Western Ringtail Possums Graduate Finishing School

A class of twenty rehabilitated western ringtail possums have been released at a property in Gracetown following a term spent at the Possum Finishing School, preparing them for life in the wild.

South West Catchments Council are working with Fostering and Assistance for Wildlife Needing Aid (FAWNA), the University of Western Australia and the Department of Biodiversity and Conservation to determine survival rates of rehabilitated pouch young after release into the wild and investigate which factors improve their survival. Upon release, this critically endangered species faces threats from foxes, cats and native south-west carpet pythons.

The five-year project is testing whether food sources, water availability, rearing techniques and personality types affect the released animals’ survival rates. The most recent class of possums is the third of six to attend the Finishing School throughout the project. This class will test whether the scent from dreys (nests) increases the risk of predators by making the possums easier to find. Half the class were released in clean, new dreys while the other half were released in the dreys they lived in at the Finishing School.

After being hand-reared by carers to a weight of 600 to 700 grams, rescued possums are sent to FAWNA’s Possum Finishing School, where they are all given the same treatment and housed in the same conditions before release. They are fitted with elastic radio monitoring collars and each given a name. After release, they are radio tracked every day for around 12 weeks before a UWA PhD student, Sarah Corsetti, analyses the results.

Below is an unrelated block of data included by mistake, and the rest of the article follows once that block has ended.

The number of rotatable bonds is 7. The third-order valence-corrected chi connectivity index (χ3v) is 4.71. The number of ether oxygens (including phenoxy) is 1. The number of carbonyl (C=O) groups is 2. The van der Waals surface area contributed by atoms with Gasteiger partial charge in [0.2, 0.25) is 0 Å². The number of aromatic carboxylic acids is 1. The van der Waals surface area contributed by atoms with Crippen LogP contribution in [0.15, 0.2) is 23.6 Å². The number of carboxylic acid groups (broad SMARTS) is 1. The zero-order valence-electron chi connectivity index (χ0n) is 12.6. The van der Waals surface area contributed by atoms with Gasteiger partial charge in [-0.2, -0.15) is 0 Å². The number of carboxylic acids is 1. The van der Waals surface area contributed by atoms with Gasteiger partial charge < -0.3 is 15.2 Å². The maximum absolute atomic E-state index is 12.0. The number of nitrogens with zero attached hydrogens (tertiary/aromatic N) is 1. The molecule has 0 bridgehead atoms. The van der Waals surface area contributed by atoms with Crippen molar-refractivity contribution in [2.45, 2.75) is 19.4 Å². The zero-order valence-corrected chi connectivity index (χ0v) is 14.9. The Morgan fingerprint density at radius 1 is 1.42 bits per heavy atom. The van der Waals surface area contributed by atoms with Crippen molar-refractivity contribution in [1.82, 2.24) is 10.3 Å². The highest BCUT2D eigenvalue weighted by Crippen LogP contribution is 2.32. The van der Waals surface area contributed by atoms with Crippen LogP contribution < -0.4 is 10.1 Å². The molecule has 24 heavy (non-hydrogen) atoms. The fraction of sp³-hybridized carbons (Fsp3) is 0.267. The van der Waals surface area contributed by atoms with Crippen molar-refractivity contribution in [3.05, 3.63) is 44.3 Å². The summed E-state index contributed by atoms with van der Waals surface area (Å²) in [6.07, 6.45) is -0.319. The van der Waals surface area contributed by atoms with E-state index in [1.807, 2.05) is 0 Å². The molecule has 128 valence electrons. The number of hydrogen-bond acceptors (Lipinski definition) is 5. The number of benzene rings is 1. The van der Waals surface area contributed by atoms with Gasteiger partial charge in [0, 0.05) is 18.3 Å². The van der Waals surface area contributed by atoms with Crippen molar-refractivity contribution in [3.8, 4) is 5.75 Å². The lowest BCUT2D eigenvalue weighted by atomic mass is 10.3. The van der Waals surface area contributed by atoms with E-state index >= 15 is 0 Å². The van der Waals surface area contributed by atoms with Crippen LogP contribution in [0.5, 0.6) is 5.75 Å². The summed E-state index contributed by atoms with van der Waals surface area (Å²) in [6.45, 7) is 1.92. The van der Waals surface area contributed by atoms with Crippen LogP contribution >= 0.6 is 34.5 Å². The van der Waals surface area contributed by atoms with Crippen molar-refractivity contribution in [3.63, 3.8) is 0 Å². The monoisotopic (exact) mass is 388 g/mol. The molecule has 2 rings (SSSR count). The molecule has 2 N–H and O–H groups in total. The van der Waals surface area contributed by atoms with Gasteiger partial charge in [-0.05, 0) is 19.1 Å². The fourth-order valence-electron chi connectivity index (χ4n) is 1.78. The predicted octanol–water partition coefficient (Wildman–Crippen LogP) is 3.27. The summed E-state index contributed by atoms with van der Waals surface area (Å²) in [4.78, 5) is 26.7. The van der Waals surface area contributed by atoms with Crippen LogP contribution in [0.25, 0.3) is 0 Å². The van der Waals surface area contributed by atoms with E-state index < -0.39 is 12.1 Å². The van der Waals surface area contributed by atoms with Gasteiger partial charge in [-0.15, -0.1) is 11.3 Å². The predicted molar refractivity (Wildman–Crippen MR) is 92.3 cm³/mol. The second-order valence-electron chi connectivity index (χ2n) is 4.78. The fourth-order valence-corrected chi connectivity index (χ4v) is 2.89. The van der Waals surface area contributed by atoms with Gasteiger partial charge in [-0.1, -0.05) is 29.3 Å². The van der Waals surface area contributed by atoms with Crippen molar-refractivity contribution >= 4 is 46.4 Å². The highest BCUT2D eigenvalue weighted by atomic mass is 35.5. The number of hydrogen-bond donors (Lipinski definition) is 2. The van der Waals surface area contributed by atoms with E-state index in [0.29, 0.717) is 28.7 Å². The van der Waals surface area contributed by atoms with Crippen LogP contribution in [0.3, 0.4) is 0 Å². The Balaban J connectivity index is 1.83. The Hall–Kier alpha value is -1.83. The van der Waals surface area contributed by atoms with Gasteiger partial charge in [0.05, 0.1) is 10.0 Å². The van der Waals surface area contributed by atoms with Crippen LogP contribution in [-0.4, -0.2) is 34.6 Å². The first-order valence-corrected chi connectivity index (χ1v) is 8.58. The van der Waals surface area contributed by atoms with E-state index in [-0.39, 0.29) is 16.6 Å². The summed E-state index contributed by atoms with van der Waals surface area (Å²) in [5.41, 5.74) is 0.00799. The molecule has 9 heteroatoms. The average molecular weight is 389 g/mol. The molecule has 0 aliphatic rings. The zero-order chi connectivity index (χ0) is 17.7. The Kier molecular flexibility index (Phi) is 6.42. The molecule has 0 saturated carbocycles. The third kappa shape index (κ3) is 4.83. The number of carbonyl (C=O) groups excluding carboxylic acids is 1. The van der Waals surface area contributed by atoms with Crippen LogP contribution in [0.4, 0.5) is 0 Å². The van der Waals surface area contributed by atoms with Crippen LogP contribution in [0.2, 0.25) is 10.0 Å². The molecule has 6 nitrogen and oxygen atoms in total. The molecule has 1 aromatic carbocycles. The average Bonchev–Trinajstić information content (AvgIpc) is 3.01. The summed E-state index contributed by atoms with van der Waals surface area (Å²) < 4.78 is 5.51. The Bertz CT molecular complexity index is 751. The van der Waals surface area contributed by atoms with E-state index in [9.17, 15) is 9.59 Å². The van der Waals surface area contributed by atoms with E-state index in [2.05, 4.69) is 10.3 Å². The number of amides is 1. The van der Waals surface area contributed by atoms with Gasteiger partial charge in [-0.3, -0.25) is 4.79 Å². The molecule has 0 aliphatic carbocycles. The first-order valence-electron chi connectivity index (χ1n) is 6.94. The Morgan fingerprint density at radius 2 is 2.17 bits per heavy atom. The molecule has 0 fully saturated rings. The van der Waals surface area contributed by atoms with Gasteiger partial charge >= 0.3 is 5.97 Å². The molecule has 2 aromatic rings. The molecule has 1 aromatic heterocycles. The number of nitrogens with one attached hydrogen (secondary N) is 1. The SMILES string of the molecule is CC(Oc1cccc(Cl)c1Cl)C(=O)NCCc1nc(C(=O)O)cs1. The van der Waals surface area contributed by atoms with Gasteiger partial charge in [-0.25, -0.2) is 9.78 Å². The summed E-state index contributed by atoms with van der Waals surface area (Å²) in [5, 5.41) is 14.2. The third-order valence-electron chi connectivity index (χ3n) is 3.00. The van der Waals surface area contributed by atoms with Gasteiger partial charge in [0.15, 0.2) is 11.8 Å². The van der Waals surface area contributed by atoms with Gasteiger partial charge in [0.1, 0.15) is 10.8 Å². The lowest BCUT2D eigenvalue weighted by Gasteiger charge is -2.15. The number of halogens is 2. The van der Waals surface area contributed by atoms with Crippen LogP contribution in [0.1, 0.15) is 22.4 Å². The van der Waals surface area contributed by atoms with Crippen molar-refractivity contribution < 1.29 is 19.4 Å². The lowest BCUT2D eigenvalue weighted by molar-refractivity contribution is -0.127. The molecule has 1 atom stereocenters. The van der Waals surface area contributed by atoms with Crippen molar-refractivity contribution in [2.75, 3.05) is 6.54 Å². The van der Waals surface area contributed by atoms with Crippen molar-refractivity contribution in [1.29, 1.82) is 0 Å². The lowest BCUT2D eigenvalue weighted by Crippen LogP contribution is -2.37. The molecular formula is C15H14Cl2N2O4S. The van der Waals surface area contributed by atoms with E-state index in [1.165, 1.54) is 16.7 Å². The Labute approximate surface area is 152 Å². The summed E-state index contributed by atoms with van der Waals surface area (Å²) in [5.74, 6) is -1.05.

Survival rates for possums in the first two release groups were low due to feral animal predation, however improvements were seen from the first to second releases as a result of improved feral predator control. This study is the first of its kind for rehabilitated western ringtail possums, so the results were confronting for rehabilitators and others involved who have contributed many hours preparing animals for release. The learnings from each of the releases will continue to inform further improvements in the rehabilitation process.

This project is supported by South West Catchments Council, through funding from the Australian Government’s National Landcare Program.

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